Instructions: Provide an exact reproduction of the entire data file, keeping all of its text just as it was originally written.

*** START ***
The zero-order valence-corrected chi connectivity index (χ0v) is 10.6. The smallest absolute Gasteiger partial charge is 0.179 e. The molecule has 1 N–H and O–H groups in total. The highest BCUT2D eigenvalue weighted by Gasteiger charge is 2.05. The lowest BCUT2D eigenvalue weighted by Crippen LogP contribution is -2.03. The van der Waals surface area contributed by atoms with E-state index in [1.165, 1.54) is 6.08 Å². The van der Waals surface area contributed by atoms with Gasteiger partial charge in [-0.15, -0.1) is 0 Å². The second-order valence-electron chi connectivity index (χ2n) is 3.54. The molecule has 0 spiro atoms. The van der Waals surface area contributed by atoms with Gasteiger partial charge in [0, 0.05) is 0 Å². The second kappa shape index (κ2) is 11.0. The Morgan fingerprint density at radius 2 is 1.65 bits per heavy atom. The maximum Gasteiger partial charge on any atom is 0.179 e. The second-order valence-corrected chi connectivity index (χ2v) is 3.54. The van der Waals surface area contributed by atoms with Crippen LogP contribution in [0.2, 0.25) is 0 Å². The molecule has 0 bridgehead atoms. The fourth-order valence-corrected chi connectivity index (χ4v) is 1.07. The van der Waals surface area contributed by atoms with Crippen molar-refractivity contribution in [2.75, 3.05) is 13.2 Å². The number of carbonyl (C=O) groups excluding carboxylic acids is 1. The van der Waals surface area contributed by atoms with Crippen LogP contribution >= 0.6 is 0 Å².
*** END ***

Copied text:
The zero-order valence-corrected chi connectivity index (χ0v) is 10.6. The smallest absolute Gasteiger partial charge is 0.179 e. The molecule has 1 N–H and O–H groups in total. The highest BCUT2D eigenvalue weighted by Gasteiger charge is 2.05. The lowest BCUT2D eigenvalue weighted by Crippen LogP contribution is -2.03. The van der Waals surface area contributed by atoms with E-state index in [1.165, 1.54) is 6.08 Å². The van der Waals surface area contributed by atoms with Gasteiger partial charge in [-0.15, -0.1) is 0 Å². The second-order valence-electron chi connectivity index (χ2n) is 3.54. The molecule has 0 spiro atoms. The van der Waals surface area contributed by atoms with Gasteiger partial charge in [0, 0.05) is 0 Å². The second kappa shape index (κ2) is 11.0. The Morgan fingerprint density at radius 2 is 1.65 bits per heavy atom. The maximum Gasteiger partial charge on any atom is 0.179 e. The second-order valence-corrected chi connectivity index (χ2v) is 3.54. The van der Waals surface area contributed by atoms with Crippen LogP contribution in [0.2, 0.25) is 0 Å². The molecule has 0 bridgehead atoms. The fourth-order valence-corrected chi connectivity index (χ4v) is 1.07. The van der Waals surface area contributed by atoms with Crippen molar-refractivity contribution in [2.75, 3.05) is 13.2 Å². The number of carbonyl (C=O) groups excluding carboxylic acids is 1. The van der Waals surface area contributed by atoms with Crippen LogP contribution >= 0.6 is 0 Å².